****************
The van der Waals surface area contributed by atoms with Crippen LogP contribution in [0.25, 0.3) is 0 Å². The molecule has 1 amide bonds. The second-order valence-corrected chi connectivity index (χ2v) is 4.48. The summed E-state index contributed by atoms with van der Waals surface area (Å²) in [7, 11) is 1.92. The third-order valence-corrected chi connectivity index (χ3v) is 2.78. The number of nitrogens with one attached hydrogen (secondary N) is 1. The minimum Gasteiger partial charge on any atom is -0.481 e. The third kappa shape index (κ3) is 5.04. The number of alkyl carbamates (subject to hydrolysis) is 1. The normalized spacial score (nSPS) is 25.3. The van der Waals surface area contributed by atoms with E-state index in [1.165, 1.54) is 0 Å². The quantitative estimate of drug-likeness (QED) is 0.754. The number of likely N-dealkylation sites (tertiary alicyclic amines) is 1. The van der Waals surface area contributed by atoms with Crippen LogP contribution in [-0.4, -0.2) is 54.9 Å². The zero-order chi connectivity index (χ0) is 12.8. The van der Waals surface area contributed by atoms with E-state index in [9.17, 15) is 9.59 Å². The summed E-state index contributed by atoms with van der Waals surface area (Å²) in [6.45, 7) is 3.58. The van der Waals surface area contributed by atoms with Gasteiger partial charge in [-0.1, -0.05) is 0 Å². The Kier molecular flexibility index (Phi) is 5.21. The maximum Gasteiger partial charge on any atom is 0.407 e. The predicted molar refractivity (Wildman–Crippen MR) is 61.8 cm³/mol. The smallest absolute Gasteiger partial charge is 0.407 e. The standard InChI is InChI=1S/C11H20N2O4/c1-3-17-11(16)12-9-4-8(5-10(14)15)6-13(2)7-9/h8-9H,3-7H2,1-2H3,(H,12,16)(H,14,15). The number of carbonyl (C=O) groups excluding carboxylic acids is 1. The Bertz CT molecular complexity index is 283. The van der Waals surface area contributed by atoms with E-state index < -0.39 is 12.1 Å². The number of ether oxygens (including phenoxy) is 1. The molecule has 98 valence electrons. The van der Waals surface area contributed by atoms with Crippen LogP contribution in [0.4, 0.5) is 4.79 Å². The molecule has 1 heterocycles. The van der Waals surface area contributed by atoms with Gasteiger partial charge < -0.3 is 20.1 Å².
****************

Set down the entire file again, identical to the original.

The van der Waals surface area contributed by atoms with Crippen LogP contribution in [0.25, 0.3) is 0 Å². The molecule has 1 amide bonds. The second-order valence-corrected chi connectivity index (χ2v) is 4.48. The summed E-state index contributed by atoms with van der Waals surface area (Å²) in [7, 11) is 1.92. The third-order valence-corrected chi connectivity index (χ3v) is 2.78. The number of nitrogens with one attached hydrogen (secondary N) is 1. The minimum Gasteiger partial charge on any atom is -0.481 e. The third kappa shape index (κ3) is 5.04. The number of alkyl carbamates (subject to hydrolysis) is 1. The normalized spacial score (nSPS) is 25.3. The van der Waals surface area contributed by atoms with E-state index in [1.165, 1.54) is 0 Å². The quantitative estimate of drug-likeness (QED) is 0.754. The number of likely N-dealkylation sites (tertiary alicyclic amines) is 1. The van der Waals surface area contributed by atoms with Crippen LogP contribution in [-0.4, -0.2) is 54.9 Å². The zero-order chi connectivity index (χ0) is 12.8. The van der Waals surface area contributed by atoms with E-state index in [9.17, 15) is 9.59 Å². The summed E-state index contributed by atoms with van der Waals surface area (Å²) in [6.45, 7) is 3.58. The van der Waals surface area contributed by atoms with Gasteiger partial charge in [-0.1, -0.05) is 0 Å². The Kier molecular flexibility index (Phi) is 5.21. The maximum Gasteiger partial charge on any atom is 0.407 e. The predicted molar refractivity (Wildman–Crippen MR) is 61.8 cm³/mol. The smallest absolute Gasteiger partial charge is 0.407 e. The standard InChI is InChI=1S/C11H20N2O4/c1-3-17-11(16)12-9-4-8(5-10(14)15)6-13(2)7-9/h8-9H,3-7H2,1-2H3,(H,12,16)(H,14,15). The number of carbonyl (C=O) groups excluding carboxylic acids is 1. The Bertz CT molecular complexity index is 283. The van der Waals surface area contributed by atoms with E-state index < -0.39 is 12.1 Å². The number of ether oxygens (including phenoxy) is 1. The molecule has 98 valence electrons. The van der Waals surface area contributed by atoms with Crippen LogP contribution in [0.4, 0.5) is 4.79 Å². The molecule has 1 heterocycles. The van der Waals surface area contributed by atoms with Gasteiger partial charge < -0.3 is 20.1 Å².